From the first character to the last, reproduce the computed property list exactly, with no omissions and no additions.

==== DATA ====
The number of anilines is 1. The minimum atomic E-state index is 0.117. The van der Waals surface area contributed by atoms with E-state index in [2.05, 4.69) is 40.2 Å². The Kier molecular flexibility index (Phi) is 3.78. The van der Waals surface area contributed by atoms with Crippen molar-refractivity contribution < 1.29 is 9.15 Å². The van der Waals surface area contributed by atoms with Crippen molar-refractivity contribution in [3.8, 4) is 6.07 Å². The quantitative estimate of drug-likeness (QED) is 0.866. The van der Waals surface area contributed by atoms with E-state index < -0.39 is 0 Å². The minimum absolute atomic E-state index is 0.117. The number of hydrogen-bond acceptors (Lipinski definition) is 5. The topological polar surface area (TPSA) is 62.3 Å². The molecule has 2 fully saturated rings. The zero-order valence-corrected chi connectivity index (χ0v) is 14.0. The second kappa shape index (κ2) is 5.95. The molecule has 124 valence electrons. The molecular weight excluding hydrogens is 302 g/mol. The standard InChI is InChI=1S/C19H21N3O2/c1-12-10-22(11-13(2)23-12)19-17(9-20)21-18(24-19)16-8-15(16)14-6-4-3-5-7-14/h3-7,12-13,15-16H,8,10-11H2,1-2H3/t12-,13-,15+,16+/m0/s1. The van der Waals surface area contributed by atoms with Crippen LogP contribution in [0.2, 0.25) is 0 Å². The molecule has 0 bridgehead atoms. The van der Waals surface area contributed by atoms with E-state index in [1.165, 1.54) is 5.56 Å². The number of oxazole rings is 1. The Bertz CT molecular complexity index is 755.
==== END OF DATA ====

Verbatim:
The number of anilines is 1. The minimum atomic E-state index is 0.117. The van der Waals surface area contributed by atoms with E-state index in [2.05, 4.69) is 40.2 Å². The Kier molecular flexibility index (Phi) is 3.78. The van der Waals surface area contributed by atoms with Crippen molar-refractivity contribution < 1.29 is 9.15 Å². The van der Waals surface area contributed by atoms with Crippen molar-refractivity contribution in [3.8, 4) is 6.07 Å². The quantitative estimate of drug-likeness (QED) is 0.866. The van der Waals surface area contributed by atoms with E-state index < -0.39 is 0 Å². The minimum absolute atomic E-state index is 0.117. The number of hydrogen-bond acceptors (Lipinski definition) is 5. The topological polar surface area (TPSA) is 62.3 Å². The molecule has 2 fully saturated rings. The zero-order valence-corrected chi connectivity index (χ0v) is 14.0. The second kappa shape index (κ2) is 5.95. The molecule has 124 valence electrons. The molecular weight excluding hydrogens is 302 g/mol. The standard InChI is InChI=1S/C19H21N3O2/c1-12-10-22(11-13(2)23-12)19-17(9-20)21-18(24-19)16-8-15(16)14-6-4-3-5-7-14/h3-7,12-13,15-16H,8,10-11H2,1-2H3/t12-,13-,15+,16+/m0/s1. The van der Waals surface area contributed by atoms with Crippen LogP contribution in [0.2, 0.25) is 0 Å². The molecule has 0 bridgehead atoms. The van der Waals surface area contributed by atoms with E-state index in [1.165, 1.54) is 5.56 Å². The number of oxazole rings is 1. The Bertz CT molecular complexity index is 755.